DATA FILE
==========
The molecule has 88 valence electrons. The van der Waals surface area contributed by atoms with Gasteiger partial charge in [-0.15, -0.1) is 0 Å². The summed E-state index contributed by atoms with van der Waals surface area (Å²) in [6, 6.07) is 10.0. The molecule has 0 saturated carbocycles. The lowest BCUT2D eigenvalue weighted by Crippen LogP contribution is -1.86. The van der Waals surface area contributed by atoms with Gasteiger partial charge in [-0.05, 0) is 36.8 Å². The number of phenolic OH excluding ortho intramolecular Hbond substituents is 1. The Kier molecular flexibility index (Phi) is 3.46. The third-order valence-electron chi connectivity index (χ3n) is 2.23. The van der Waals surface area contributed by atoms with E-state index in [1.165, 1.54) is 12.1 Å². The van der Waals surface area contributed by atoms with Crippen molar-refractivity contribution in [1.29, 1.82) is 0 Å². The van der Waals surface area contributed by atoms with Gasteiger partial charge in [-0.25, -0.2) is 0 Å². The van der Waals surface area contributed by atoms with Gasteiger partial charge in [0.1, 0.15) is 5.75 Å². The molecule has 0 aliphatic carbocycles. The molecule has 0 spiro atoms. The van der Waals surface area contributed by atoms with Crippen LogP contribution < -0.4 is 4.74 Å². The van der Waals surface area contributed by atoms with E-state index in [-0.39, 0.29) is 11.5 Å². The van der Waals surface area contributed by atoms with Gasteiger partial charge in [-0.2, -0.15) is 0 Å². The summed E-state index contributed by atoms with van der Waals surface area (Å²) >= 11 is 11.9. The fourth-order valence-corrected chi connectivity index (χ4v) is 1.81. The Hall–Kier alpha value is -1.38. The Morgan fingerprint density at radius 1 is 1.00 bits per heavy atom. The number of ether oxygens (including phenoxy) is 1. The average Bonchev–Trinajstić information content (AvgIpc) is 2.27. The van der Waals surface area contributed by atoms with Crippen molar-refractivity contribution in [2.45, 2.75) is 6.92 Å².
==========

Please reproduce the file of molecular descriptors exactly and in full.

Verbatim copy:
The molecule has 88 valence electrons. The van der Waals surface area contributed by atoms with Gasteiger partial charge in [-0.15, -0.1) is 0 Å². The summed E-state index contributed by atoms with van der Waals surface area (Å²) in [6, 6.07) is 10.0. The molecule has 0 saturated carbocycles. The lowest BCUT2D eigenvalue weighted by Crippen LogP contribution is -1.86. The van der Waals surface area contributed by atoms with Gasteiger partial charge in [-0.05, 0) is 36.8 Å². The number of phenolic OH excluding ortho intramolecular Hbond substituents is 1. The Kier molecular flexibility index (Phi) is 3.46. The third-order valence-electron chi connectivity index (χ3n) is 2.23. The van der Waals surface area contributed by atoms with E-state index in [1.165, 1.54) is 12.1 Å². The van der Waals surface area contributed by atoms with Crippen molar-refractivity contribution in [1.29, 1.82) is 0 Å². The van der Waals surface area contributed by atoms with Gasteiger partial charge in [-0.25, -0.2) is 0 Å². The van der Waals surface area contributed by atoms with Gasteiger partial charge in [0.1, 0.15) is 5.75 Å². The molecule has 0 aliphatic carbocycles. The molecule has 0 spiro atoms. The van der Waals surface area contributed by atoms with Crippen LogP contribution < -0.4 is 4.74 Å². The van der Waals surface area contributed by atoms with E-state index in [-0.39, 0.29) is 11.5 Å². The van der Waals surface area contributed by atoms with Gasteiger partial charge in [-0.2, -0.15) is 0 Å². The summed E-state index contributed by atoms with van der Waals surface area (Å²) >= 11 is 11.9. The fourth-order valence-corrected chi connectivity index (χ4v) is 1.81. The Hall–Kier alpha value is -1.38. The Morgan fingerprint density at radius 1 is 1.00 bits per heavy atom. The number of ether oxygens (including phenoxy) is 1. The average Bonchev–Trinajstić information content (AvgIpc) is 2.27. The van der Waals surface area contributed by atoms with Crippen molar-refractivity contribution in [2.45, 2.75) is 6.92 Å².